Now that we’re in the middle of tax season, I’m getting emails on how I structured the blog for income tax purposes. In my last post about blogging and income tax, I stated that if you make money online, you must pay taxes on it. While legal deductions can help lower the tax you pay, structuring your blog properly can have an even bigger impact on the tax bill.
How I Do It
*Disclaimer – This is how I do it. It does not mean this is how you should do it. Your situation will be completely different and you should seek professional advice to find the best method for you.
I run this blog as a corporation instead of a proprietorship. The number one reason for doing it this way is income tax. The corporate tax rate for a CCPC (Canadian Control Private Corporation) is 17% (15.5% for 2008) on the net income up to $400,000. While paying $68,000 in tax may seem like a big dollar amount, it’s far better than paying $160,509 if that $400,000 was earned as a proprietorship.
Every year, I file two tax returns – one for the myself and one for the corporation (I actually file more than two because I own more than one corp). In the eyes of the tax man, the blog and John Chow are two separate, legal entities. One is taxed at the corporate rate and the other is taxed at the personal rate. For most people, the personal tax rate is always higher than the corporate tax rate.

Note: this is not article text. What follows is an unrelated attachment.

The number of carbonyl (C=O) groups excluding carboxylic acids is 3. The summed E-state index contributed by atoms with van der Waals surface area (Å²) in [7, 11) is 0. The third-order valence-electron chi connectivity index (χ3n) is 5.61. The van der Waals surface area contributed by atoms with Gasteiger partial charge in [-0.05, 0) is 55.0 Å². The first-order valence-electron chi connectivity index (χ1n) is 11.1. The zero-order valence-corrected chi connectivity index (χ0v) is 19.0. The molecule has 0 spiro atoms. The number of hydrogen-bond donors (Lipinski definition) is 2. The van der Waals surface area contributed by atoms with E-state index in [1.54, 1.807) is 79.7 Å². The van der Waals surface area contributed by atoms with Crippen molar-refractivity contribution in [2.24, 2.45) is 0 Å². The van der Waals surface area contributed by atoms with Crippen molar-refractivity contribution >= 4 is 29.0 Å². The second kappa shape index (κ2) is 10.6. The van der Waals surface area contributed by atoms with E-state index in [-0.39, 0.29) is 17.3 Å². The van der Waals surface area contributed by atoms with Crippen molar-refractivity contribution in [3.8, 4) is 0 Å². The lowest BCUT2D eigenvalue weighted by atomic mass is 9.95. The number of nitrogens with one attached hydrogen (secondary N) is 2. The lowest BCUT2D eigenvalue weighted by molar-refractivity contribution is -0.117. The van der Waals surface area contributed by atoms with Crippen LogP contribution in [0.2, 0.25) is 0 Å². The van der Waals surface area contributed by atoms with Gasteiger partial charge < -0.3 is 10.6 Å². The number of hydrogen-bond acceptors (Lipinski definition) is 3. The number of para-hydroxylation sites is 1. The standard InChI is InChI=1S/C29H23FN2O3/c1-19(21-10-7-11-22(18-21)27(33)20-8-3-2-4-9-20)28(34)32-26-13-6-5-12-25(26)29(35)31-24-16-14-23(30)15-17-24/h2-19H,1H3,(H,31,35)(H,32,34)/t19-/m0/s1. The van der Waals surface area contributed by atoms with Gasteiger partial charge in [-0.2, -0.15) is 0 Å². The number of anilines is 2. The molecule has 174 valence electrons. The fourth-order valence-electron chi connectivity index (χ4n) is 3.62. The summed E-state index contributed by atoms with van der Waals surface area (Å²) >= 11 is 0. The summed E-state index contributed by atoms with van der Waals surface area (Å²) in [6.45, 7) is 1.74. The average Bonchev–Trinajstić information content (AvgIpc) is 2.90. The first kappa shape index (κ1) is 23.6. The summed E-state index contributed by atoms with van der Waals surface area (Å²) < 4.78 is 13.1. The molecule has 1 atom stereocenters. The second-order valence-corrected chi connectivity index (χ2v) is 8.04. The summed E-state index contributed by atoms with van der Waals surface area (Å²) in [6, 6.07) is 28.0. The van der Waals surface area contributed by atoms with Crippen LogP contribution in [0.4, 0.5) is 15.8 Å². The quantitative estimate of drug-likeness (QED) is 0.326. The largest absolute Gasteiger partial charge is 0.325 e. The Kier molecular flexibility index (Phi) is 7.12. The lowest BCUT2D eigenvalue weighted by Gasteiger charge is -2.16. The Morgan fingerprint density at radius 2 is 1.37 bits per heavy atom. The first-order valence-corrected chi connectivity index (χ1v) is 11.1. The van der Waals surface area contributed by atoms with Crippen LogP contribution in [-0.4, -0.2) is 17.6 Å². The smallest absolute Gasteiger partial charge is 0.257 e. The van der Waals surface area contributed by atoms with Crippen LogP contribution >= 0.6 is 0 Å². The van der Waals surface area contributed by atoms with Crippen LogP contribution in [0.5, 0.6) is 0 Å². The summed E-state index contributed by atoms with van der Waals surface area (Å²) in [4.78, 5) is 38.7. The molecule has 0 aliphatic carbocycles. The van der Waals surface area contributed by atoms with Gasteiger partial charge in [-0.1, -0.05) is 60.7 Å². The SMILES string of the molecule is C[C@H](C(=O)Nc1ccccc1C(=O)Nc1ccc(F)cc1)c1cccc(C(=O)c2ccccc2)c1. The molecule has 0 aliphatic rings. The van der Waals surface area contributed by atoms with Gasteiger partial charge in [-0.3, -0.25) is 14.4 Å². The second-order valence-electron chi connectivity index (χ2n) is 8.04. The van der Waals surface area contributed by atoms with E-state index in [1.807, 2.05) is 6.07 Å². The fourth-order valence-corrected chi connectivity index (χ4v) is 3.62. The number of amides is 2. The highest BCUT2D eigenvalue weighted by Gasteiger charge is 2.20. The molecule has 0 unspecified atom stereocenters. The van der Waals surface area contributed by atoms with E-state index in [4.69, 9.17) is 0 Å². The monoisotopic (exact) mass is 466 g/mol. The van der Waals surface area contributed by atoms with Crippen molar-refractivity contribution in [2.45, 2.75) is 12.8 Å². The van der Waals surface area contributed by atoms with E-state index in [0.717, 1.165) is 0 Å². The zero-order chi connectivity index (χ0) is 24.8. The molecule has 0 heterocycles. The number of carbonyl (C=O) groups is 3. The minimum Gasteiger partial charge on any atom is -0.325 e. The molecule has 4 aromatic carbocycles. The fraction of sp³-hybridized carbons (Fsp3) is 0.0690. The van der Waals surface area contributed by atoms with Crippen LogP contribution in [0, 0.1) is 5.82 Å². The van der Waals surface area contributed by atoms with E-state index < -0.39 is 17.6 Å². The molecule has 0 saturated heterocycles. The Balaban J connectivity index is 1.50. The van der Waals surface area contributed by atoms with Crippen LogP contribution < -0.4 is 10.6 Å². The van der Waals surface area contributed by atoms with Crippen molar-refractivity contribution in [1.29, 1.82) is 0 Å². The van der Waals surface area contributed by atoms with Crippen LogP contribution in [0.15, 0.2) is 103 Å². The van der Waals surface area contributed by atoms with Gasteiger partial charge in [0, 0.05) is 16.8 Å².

One for You, Two for Me
In addition to tax savings, running the blog as a corp offers some very creative income splitting. If your corp nets $450,000 a year, the first $400,000 is taxed at 17%. However, the amount above $400,000 is a taxed at a much higher rate (34.12%). This is where the ability to split income comes in handy. By paying yourself and your wife $25,000 each, you’ll reduced the corporate profit to $400,000 and keep it in the lower tax bracket. The $25,000 each that you and your wife took out will be taxed at the personal rate. At $25,000, the average tax rate is the same as the corporate rate. Yes, it’s true. In Canada, a person pays the same rate on $25,000 as a CCPC pays on $400,000.
In my situation, my salary from the corp is zero. I get paid by dividends. Dividends are paid from corporate retained earnings (after tax money) and if your sole source of personal income is dividends, you’re allowed to receive $33,000 of it each year totally tax free. The company has already paid tax on the dividend so it can pass to me tax free as long as I stay under the limit. If I receive more than $33,000, I will owe additional tax.
The advantage of this setup is dividend is not considered earned income and therefore neither myself or the company have to pay CPP (Canada Pension Plan) on that money. The other advantage is one doesn’t need to work for the company to receive a dividend. They just need to be shareholders. If the company is own by four people and everyone was paid by dividend, it’s a neat way to transfer $132,000 out of the company and into the owners’ hands without the owners paying tax.
The one disadvantage (and it’s really not a disadvantage) of paying by dividend is it doesn’t qualify for RRSP (Registered Retirement Saving Plan) contributions. You need earned income for that.
How Do You Live On That?
If very important to remember that the corp and you are completely separate in the eyes of the law and the tax man. You can’t go withdrawing corporate funds to buy personal toys. If you do, the money used will be considered income to you and taxed at your personal rate (which will be higher than the corp rate). This is why I don’t drive a Ferrari. I only make $33,000 a year!
How do I live on only $33,000 a year? In my next post, I’ll show you how to take large sums of money out of a corporation without incurring a tax liability. 😈